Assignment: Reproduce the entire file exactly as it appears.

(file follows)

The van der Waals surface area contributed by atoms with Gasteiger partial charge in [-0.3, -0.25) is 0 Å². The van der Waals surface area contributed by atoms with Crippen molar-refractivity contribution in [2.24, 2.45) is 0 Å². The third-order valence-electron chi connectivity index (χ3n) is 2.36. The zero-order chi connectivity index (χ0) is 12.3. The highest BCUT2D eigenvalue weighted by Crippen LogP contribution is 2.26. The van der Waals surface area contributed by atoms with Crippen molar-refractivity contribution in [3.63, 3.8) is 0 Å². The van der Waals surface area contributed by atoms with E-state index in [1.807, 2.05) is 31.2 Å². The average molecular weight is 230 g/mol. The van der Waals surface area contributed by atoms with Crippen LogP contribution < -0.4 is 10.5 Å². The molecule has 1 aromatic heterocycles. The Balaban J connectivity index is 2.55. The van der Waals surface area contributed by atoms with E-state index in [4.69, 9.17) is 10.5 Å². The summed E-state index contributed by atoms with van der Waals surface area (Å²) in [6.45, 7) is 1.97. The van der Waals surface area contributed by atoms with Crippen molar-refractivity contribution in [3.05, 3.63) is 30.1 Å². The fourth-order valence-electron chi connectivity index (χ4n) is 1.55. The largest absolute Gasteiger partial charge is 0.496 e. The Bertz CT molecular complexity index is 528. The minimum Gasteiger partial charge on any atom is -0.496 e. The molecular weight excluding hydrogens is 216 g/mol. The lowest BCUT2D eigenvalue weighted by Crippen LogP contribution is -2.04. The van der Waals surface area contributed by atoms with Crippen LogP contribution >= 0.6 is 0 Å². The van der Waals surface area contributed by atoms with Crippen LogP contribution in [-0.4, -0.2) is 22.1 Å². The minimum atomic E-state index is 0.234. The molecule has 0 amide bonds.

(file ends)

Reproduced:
The van der Waals surface area contributed by atoms with Gasteiger partial charge in [-0.3, -0.25) is 0 Å². The van der Waals surface area contributed by atoms with Crippen molar-refractivity contribution in [2.24, 2.45) is 0 Å². The third-order valence-electron chi connectivity index (χ3n) is 2.36. The zero-order chi connectivity index (χ0) is 12.3. The highest BCUT2D eigenvalue weighted by Crippen LogP contribution is 2.26. The van der Waals surface area contributed by atoms with Crippen molar-refractivity contribution in [3.63, 3.8) is 0 Å². The van der Waals surface area contributed by atoms with E-state index in [1.807, 2.05) is 31.2 Å². The average molecular weight is 230 g/mol. The van der Waals surface area contributed by atoms with Crippen LogP contribution < -0.4 is 10.5 Å². The molecule has 1 aromatic heterocycles. The Balaban J connectivity index is 2.55. The van der Waals surface area contributed by atoms with E-state index in [4.69, 9.17) is 10.5 Å². The summed E-state index contributed by atoms with van der Waals surface area (Å²) in [6.45, 7) is 1.97. The van der Waals surface area contributed by atoms with Crippen molar-refractivity contribution in [3.05, 3.63) is 30.1 Å². The fourth-order valence-electron chi connectivity index (χ4n) is 1.55. The largest absolute Gasteiger partial charge is 0.496 e. The Bertz CT molecular complexity index is 528. The minimum Gasteiger partial charge on any atom is -0.496 e. The molecular weight excluding hydrogens is 216 g/mol. The lowest BCUT2D eigenvalue weighted by Crippen LogP contribution is -2.04. The van der Waals surface area contributed by atoms with Crippen LogP contribution >= 0.6 is 0 Å². The van der Waals surface area contributed by atoms with Crippen LogP contribution in [-0.4, -0.2) is 22.1 Å². The minimum atomic E-state index is 0.234. The molecule has 0 amide bonds.